Did you know that there are about 50 million people today with dementia today? And a lot of them aren’t properly diagnosed? What is really sad is that a lot of us still believe that losing our memory is a normal part of ageing. It totally isn’t. Have you seen Alzheimer’s Research UK’s commercial with Bryan Cranston and his analogy of the brain as an orange? It is unfortunate how dementia wreaks havoc on our brain’s ability to function properly.
Bryan Cranston for Alzheimer’s Research UK
The real learning came when I had the chance to test SCI’s eLearning courses and smartphone apps, including Memory Box, Dementia Support and Elderly Care. There was a lot of information available, but I think the most interesting parts were about communicating with a dementia-diagnosed person. They were practical and helpful, and I will always remember the information because it was easy to understand. It also allowed me to help my Yeye, who is currently living in Canada, which felt really great. It isn’t often that I can help him, but I know he has been feeling frustrated lately communicating with his sister who lives in Taiwan. She has dementia and is currently in the middle stage of Alzheimer’s disease.
Here’s what I learnt and suggested to Yeye:
According to Alzheimer’s Association,
“The sooner you are able to accept the diagnosis,
the better suited you will be to help the person living with dementia
move closer to acceptance too.”
Yeye said that he felt really frustrated and sad rehashing the same explanations and clarifications with his sister during their long-distance phone calls. Previously the calls were regularly scheduled, but now she was reaching out to him all hours of the day and night with questions, accusations and sometimes even criticism.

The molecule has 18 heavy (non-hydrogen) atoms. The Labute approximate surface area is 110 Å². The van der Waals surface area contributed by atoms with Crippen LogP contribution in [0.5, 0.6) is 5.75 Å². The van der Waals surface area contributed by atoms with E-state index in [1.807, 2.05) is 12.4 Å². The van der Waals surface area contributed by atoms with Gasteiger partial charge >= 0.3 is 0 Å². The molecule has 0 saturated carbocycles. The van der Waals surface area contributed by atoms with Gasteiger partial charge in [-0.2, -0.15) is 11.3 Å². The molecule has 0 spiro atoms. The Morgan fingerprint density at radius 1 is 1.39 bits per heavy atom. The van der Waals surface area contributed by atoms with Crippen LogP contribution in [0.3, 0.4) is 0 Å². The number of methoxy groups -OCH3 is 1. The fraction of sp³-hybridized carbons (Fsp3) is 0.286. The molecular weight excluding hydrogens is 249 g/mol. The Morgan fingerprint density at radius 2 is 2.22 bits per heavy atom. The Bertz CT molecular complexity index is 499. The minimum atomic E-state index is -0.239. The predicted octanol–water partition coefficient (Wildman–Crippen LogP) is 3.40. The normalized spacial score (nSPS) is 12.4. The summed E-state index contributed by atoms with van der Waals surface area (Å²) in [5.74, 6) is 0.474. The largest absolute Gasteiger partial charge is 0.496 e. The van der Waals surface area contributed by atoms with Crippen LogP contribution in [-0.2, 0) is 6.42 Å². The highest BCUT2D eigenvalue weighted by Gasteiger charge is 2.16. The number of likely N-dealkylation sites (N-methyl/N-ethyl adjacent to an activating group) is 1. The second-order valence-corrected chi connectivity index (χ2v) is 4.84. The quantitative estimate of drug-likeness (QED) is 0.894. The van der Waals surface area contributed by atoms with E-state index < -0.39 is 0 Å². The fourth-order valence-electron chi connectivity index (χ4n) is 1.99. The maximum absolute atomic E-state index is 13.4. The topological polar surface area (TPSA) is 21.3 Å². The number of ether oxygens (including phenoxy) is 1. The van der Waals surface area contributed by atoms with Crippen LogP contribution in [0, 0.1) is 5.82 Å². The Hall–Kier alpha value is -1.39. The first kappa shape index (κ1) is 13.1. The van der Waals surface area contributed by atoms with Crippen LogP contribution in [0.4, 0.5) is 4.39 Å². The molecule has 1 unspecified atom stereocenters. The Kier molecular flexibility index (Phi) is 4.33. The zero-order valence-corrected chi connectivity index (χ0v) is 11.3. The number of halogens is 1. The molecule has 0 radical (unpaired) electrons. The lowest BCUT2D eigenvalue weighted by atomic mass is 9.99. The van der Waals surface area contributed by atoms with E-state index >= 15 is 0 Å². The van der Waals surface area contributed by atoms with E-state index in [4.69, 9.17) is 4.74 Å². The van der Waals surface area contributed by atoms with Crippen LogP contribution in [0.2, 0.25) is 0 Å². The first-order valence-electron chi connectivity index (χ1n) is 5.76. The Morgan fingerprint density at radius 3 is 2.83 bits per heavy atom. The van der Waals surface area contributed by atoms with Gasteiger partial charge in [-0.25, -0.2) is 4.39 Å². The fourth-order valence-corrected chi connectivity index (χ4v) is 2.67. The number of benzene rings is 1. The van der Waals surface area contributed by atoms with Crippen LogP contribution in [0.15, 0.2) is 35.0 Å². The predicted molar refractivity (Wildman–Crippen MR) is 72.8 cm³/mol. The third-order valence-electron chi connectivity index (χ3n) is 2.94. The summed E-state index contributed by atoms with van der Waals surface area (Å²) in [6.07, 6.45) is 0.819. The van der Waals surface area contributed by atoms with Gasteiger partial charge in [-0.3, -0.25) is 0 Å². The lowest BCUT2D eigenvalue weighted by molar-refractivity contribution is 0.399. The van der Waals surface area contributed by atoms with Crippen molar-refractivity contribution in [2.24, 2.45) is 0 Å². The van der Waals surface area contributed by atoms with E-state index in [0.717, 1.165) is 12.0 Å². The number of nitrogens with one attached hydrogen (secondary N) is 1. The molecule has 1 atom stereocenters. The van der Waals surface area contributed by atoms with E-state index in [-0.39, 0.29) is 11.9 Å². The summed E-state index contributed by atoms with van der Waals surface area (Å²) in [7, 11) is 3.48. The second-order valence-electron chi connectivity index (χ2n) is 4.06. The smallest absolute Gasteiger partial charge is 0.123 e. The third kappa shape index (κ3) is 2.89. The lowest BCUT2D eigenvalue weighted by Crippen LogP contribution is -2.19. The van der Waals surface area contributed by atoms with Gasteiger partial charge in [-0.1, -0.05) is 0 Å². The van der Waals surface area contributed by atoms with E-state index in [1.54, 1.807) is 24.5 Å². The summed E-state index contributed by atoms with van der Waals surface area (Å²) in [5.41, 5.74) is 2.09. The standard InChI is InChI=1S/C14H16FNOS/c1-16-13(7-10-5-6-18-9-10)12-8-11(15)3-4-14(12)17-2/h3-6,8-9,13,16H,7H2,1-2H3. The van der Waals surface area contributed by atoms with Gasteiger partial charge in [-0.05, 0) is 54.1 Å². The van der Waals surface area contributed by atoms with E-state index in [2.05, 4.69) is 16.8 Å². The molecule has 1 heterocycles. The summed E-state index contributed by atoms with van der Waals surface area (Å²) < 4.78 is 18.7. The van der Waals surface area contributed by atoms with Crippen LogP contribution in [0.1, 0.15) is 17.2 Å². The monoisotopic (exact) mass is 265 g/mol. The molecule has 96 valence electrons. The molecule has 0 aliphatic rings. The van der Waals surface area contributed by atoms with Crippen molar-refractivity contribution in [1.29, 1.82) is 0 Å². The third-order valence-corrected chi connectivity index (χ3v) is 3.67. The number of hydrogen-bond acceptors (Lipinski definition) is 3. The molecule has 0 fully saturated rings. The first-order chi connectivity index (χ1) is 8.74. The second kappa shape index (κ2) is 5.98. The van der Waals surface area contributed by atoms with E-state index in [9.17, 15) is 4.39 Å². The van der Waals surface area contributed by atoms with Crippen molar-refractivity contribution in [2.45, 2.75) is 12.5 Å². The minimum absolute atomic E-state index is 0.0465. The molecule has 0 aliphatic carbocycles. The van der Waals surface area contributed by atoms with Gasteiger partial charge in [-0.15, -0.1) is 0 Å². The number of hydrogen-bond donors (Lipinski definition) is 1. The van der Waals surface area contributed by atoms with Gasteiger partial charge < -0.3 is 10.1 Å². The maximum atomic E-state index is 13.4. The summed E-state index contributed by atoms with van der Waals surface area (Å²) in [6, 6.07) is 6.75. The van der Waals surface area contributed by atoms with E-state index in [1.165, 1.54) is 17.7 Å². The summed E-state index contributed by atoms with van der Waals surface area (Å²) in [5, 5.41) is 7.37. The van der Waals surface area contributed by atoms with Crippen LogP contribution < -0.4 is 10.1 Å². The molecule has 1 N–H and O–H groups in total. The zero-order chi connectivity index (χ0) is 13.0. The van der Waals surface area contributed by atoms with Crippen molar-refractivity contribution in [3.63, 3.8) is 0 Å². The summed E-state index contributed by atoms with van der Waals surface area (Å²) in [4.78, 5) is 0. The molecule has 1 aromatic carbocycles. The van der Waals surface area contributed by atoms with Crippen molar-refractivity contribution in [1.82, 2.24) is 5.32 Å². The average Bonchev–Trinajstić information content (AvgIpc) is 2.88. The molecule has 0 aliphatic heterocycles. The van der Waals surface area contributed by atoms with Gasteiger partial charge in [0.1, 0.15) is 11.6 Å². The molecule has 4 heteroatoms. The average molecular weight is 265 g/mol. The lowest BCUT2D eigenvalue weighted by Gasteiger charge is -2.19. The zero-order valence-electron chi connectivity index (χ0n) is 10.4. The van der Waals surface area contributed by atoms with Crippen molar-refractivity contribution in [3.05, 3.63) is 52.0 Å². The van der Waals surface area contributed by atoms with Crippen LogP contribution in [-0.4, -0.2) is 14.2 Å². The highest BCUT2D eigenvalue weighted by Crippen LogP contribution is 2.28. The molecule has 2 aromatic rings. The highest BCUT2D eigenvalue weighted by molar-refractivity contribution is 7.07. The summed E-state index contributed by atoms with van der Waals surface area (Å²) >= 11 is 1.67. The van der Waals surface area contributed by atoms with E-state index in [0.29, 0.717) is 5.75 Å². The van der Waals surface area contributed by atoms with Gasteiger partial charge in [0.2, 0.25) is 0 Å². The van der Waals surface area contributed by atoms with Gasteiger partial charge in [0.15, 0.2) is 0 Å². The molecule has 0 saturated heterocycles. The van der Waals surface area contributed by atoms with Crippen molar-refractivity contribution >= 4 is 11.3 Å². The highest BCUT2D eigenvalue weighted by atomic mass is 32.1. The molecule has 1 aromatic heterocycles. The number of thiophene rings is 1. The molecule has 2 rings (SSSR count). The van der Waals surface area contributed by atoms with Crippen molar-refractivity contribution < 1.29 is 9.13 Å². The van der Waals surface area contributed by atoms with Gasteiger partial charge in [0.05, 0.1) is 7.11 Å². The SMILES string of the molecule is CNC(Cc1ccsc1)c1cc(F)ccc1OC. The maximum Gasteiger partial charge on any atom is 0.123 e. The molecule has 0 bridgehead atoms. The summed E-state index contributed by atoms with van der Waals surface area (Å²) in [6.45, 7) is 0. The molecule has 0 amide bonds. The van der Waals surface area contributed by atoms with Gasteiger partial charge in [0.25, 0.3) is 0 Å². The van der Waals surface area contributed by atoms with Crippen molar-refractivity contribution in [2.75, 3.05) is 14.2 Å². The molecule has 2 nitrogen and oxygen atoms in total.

I learnt at SCI that dementia is a noncommunicable disease (NCD). This means that it is chronic, long-term in nature, non-infectious and non-transmissible. I told Yeye that Great Auntie might still look the same, but that Alzheimer’s disease is changing her. The disease has changed her brain, so we have to accept the illness just like we’d accept her if she was in a wheelchair. And we definitely should not stress her out or express frustration when she gets things a bit confused. Pressuring a person with dementia is not recommended because you can make her symptoms worse.
In the courses I took at Swedish Care International, there were a lot of good ideas about communicating around the confusion. It isn’t fair to judge a person with dementia so harshly. Yeye had to be reminded that his sister was reaching out to him because she needed his help, and that he represented safety and security for her. I really hope Yeye remembers this because Great Auntie’s condition could deteriorate really quickly before we know it. And if we can’t accept what is going on today, how can we help her in the next stage of her disease?
RESPECT and DIGNITY
I think technology is great when it comes to keeping all of us connected with each other. There are so many ways we can share our day-to-day lives and keep one another informed of our whereabouts. But I think relying on the telephone, or Skype at best, has not been so easy for Yeye. With Yeye in Canada and Great Auntie in Taiwan, I can imagine he misses the physical closeness, which makes it really important for him to have the right tools for a smooth and enjoyable conversation.